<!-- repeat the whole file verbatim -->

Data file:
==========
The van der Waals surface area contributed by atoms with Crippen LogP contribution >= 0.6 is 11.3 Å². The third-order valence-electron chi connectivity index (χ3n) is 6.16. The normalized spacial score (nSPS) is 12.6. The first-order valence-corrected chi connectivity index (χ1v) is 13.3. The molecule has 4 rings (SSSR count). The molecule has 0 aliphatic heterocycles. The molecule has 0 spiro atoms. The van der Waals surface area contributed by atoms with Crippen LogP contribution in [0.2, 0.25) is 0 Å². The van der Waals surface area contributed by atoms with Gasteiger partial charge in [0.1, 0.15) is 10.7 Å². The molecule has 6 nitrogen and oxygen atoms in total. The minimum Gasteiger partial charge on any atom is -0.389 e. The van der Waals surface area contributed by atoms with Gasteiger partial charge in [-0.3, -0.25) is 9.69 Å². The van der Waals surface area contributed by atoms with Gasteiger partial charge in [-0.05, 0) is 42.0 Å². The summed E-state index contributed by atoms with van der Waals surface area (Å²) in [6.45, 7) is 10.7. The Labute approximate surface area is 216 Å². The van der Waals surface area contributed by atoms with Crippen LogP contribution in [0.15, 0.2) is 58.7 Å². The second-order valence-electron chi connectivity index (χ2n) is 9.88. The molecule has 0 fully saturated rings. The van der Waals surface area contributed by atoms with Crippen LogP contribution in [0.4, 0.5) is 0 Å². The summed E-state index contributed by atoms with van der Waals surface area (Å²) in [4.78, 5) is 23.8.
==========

The van der Waals surface area contributed by atoms with Crippen LogP contribution >= 0.6 is 11.3 Å². The third-order valence-electron chi connectivity index (χ3n) is 6.16. The normalized spacial score (nSPS) is 12.6. The first-order valence-corrected chi connectivity index (χ1v) is 13.3. The molecule has 4 rings (SSSR count). The molecule has 0 aliphatic heterocycles. The molecule has 0 spiro atoms. The van der Waals surface area contributed by atoms with Crippen LogP contribution in [0.2, 0.25) is 0 Å². The van der Waals surface area contributed by atoms with Gasteiger partial charge in [0.1, 0.15) is 10.7 Å². The molecule has 6 nitrogen and oxygen atoms in total. The minimum Gasteiger partial charge on any atom is -0.389 e. The van der Waals surface area contributed by atoms with Gasteiger partial charge in [-0.3, -0.25) is 9.69 Å². The van der Waals surface area contributed by atoms with Gasteiger partial charge in [-0.05, 0) is 42.0 Å². The summed E-state index contributed by atoms with van der Waals surface area (Å²) in [6.45, 7) is 10.7. The Labute approximate surface area is 216 Å². The van der Waals surface area contributed by atoms with Crippen LogP contribution in [0.15, 0.2) is 58.7 Å². The second-order valence-electron chi connectivity index (χ2n) is 9.88. The molecule has 0 fully saturated rings. The van der Waals surface area contributed by atoms with Crippen LogP contribution in [0.4, 0.5) is 0 Å². The summed E-state index contributed by atoms with van der Waals surface area (Å²) in [4.78, 5) is 23.8.